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    Youth pastor gets 135 years for sex cases

    A judge tells Randy Lee Morrow he wishes the sentence could be longer.

    By WILLIAM R. LEVESQUE, Times Staff Writer
    © St. Petersburg Times
    published October 4, 2002


    LARGO -- Youth pastor Randy Lee Morrow lied all the time to the teenagers he says looked up to him as a father figure. He admits it.

    Lies about being in a biker gang. Lies about serving prison time. Lies about having terminal cancer.

    "I lied a lot more than I should have," he says.

    But Morrow says he is telling the truth when he insists he did not have sex with three teenage boys he pastored at Countryside Baptist Church in Clearwater.

    A Pinellas-Pasco jury deliberated for two hours on Thursday before deciding that was a lie, too. Jurors found Morrow, 42, guilty of nine charges involving allegations he had sex with three teens, ages 13 to 15, while he was their youth pastor.

    Circuit Judge Phil Federico immediately sentenced Morrow to 135 years in prison for charges that ranged from sexual activity with a minor to lewd and lascivious behavior and contributing to the delinquency of a minor.

    "If I could give you more (time), I would," the judge said.

    Federico said Morrow's was one of the worst cases of trust betrayed that he had ever seen in 19 years as a prosecutor and a judge.

    Morrow, who had been free on bail, showed no emotion as the verdict and sentence were announced. He declined to address the court and avoided looking at the victims or their families as bailiffs led him off to jail.

    "I just want everyone to realize what a sick and twisted individual Randy Morrow is," said one of the teenage boys, who now is 17. The three teens are not named because of the nature of the charges. "I just want everyone to realize that now."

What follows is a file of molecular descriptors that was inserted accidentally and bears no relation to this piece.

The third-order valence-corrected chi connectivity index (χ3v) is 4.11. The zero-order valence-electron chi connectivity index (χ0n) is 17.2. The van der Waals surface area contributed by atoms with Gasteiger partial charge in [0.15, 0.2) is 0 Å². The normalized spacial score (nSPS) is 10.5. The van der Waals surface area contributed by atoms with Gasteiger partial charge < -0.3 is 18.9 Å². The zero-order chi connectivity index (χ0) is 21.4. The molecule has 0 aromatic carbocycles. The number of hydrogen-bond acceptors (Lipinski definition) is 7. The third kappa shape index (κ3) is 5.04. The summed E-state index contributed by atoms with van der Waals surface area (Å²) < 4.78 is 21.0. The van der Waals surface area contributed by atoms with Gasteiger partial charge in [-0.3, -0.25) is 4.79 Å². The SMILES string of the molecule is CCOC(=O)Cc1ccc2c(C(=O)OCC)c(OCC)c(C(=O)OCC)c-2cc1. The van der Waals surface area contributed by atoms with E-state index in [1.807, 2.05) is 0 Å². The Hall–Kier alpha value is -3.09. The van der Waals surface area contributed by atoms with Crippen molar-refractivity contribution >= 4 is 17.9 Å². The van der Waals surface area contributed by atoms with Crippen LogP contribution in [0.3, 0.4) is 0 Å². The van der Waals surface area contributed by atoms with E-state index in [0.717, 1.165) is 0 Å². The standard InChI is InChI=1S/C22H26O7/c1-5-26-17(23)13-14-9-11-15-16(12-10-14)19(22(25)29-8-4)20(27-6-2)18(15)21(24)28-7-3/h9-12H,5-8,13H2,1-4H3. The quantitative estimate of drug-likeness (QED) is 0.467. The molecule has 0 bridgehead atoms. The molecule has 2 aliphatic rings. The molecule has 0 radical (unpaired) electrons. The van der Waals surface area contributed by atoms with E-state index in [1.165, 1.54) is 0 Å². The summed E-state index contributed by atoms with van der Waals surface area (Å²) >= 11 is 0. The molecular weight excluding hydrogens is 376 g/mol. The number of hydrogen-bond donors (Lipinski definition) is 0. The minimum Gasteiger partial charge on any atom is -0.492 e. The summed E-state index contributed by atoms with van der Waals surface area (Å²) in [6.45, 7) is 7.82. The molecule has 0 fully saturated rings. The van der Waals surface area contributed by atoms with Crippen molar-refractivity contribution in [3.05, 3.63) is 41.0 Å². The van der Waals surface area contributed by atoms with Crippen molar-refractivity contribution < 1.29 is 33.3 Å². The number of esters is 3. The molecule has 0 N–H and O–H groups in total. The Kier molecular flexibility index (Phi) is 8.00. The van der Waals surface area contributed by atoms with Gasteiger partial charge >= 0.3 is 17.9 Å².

Prosecutor Tim Hessinger told jurors that Morrow lured the three victims with cigarettes and alcohol, getting them drunk so he could take advantage of them by having sex in his RV, the church and local parks.

    Morrow, who lived in Palm Harbor with his parents, told Pinellas sheriff's detective Matt Miller the day of his arrest, "I had bull-crapped (the teens) for a year . . . I had made up this other person that wasn't even me."

    Morrow took the stand in his own defense and explained some of the lies as a result of him simply trying to make himself look cooler to the teens.

    As for the cancer lie, Morrow said he told that one because he was tired and wanted to leave the youth ministry. He said he thought telling the boys he had cancer was a way to ease the pain of him leaving to become a pastor for the homeless.

    "That's a real nice letdown," Hessinger told jurors during closing arguments.

    Morrow had been a drug addict when he was younger. He got in trouble with the law by writing bad checks. But Morrow testified that he turned his life around and found success in several lines of work, including a job driving a taxi.

    But he said he gave everything up for God and sold many of his belongings so he could devote his life to the church, eventually joining Countryside Baptist.

    Morrow said he devoted almost all his time to teens after he became youth pastor. He denied allegations by the three boys that he gave them cigarettes and alcohol.

    Morrow said that medication he took earlier in his life for asthma has left him impotent, making the boys' allegations impossible.

    But Hessinger noted that police tests found Morrow's sperm on a church couch. Morrow, who described himself as a shy man, testified that he sometimes slept naked and alone on the couch.

    Defense attorneys Larry Hoffman and Melissa Sharpsteen said the teens made up stories about Morrow because they were mad at his lies and angry he was leaving the church to begin a new ministry for the homeless.

    The teens acknowledged that they tried to extort $1,000 from Morrow, threatening to report him to police if he didn't pay. He didn't pay. But neither did he call police.

    In October 2000, one of the teens' mothers called the Sheriff's Office. A detective set up a taped telephone call between one of the youths and the pastor.

    In the call, Morrow repeatedly apologized for his behavior, telling one of the boys, "I betrayed some people I consider the most-important people of my life and I have to live with that every day."

    Later, he told a detective the allegations against him were unbelieveable.

    "This is stuff you read about in the news," Morrow said.

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